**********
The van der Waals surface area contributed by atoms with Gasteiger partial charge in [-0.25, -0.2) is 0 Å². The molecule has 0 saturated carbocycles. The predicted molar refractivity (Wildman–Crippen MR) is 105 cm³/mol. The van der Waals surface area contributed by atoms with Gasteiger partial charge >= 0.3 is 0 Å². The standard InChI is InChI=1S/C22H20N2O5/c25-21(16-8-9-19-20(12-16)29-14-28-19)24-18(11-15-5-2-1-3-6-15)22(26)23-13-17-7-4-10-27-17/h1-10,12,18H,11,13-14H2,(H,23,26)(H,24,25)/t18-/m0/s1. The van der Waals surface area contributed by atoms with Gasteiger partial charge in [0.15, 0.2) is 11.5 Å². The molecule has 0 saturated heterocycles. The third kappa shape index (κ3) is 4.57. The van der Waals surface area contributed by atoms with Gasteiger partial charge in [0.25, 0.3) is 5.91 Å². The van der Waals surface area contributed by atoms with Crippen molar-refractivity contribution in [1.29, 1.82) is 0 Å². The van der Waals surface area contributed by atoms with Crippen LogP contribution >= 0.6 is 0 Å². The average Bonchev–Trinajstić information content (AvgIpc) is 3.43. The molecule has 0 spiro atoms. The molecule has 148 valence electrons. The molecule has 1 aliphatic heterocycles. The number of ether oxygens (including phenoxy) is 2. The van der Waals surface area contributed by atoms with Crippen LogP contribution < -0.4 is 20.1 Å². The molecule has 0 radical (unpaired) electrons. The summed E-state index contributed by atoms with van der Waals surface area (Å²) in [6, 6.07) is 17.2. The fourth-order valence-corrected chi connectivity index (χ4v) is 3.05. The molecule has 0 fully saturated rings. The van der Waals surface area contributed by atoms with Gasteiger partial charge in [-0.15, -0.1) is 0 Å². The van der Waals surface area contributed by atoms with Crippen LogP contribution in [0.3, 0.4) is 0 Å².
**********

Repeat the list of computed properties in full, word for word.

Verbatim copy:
The van der Waals surface area contributed by atoms with Gasteiger partial charge in [-0.25, -0.2) is 0 Å². The molecule has 0 saturated carbocycles. The predicted molar refractivity (Wildman–Crippen MR) is 105 cm³/mol. The van der Waals surface area contributed by atoms with Gasteiger partial charge >= 0.3 is 0 Å². The standard InChI is InChI=1S/C22H20N2O5/c25-21(16-8-9-19-20(12-16)29-14-28-19)24-18(11-15-5-2-1-3-6-15)22(26)23-13-17-7-4-10-27-17/h1-10,12,18H,11,13-14H2,(H,23,26)(H,24,25)/t18-/m0/s1. The van der Waals surface area contributed by atoms with Gasteiger partial charge in [0.15, 0.2) is 11.5 Å². The molecule has 0 saturated heterocycles. The third kappa shape index (κ3) is 4.57. The van der Waals surface area contributed by atoms with Gasteiger partial charge in [0.25, 0.3) is 5.91 Å². The van der Waals surface area contributed by atoms with Crippen molar-refractivity contribution in [1.29, 1.82) is 0 Å². The van der Waals surface area contributed by atoms with Crippen LogP contribution >= 0.6 is 0 Å². The average Bonchev–Trinajstić information content (AvgIpc) is 3.43. The molecule has 0 spiro atoms. The molecule has 148 valence electrons. The molecule has 1 aliphatic heterocycles. The number of ether oxygens (including phenoxy) is 2. The van der Waals surface area contributed by atoms with Crippen LogP contribution < -0.4 is 20.1 Å². The molecule has 0 radical (unpaired) electrons. The summed E-state index contributed by atoms with van der Waals surface area (Å²) in [6, 6.07) is 17.2. The fourth-order valence-corrected chi connectivity index (χ4v) is 3.05. The molecule has 0 fully saturated rings. The van der Waals surface area contributed by atoms with Gasteiger partial charge in [-0.15, -0.1) is 0 Å². The van der Waals surface area contributed by atoms with Crippen LogP contribution in [0.3, 0.4) is 0 Å².